Beebe Healthcare Lewes campus

Beebe Healthcare in Lewes, Del.

Effective Tuesday, Sept. 14, Beebe Healthcare is pausing elective surgical procedures requiring an overnight stay in the hospital, out of an abundance of caution, due to an increase in COVID-19 hospitalizations, representatives announced on Monday.

“Beebe leadership is making this decision to continue providing safe, high-quality care to the influx of patients requiring hospitalization due to COVID-19 and unrelated serious medical issues,” they said. “The number of community members hospitalized as a result of COVID-19 infection has continued to rise. Greater than 95 percent of hospitalized COVID-19 patients are either unvaccinated or partially vaccinated.”

Beebe joins TidalHealth Peninsula Regional in Salisbury, Md., in pausing such procedures due to the surge in COVID-19 cases and the demands placed on hospitals and staff as a result. TidalHealth paused its elective surgeries requiring an overnight stay as of Monday, Sept. 13, for a period of at least two weeks.

Beebe representatives said they will continually monitor the fluid surge and will resume elective surgeries requiring a hospital stay as the situation requires. Beebe is working closely with surgeons to ensure that patient care is prioritized as best as possible, they said. Patients whose elective surgeries are paused will be contacted by their surgeon’s office.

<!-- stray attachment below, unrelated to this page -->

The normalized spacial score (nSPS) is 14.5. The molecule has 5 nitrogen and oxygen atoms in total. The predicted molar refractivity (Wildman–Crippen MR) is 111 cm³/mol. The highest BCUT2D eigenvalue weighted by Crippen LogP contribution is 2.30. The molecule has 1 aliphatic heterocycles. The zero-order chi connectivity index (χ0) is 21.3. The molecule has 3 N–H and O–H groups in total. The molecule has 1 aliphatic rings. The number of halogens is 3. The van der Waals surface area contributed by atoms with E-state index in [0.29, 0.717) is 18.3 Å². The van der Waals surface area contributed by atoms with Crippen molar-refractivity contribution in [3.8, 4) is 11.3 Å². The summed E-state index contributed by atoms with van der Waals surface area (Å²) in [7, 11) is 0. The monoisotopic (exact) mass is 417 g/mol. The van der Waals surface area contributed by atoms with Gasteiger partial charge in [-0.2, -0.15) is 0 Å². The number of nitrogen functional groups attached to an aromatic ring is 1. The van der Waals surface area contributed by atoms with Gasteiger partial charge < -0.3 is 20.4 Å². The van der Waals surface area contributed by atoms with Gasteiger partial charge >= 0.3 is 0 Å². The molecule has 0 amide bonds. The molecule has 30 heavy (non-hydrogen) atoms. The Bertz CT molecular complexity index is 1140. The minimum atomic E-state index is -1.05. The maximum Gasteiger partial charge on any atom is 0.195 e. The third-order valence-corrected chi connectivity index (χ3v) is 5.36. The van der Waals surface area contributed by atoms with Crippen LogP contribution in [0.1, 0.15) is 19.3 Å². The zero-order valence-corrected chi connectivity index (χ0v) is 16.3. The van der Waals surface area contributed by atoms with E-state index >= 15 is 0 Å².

Beebe representatives again strongly urged everyone to get vaccinated, noting that the COVID-19 vaccine is free and readily available throughout the state.

“The vaccines are effective in preventing serious illness and death, and getting vaccinated is the most important thing you can do to protect yourself and others. The delta variant causes more infections and spreads faster than earlier forms of the virus that causes COVID-19.”

Some data suggests that the delta variant may cause a more severe illness than previous strains in unvaccinated people, according to the CDC.

“At this time, as we build the level of vaccination nationwide, we must also use all the prevention strategies available, including masking indoors in public places, to stop transmission and stop the pandemic,” said Dr. David A. Tam, MD, MBA, FACHE, president and CEO of Beebe Healthcare. “Everyone who is able, including fully vaccinated people, should wear masks in public indoor places.”

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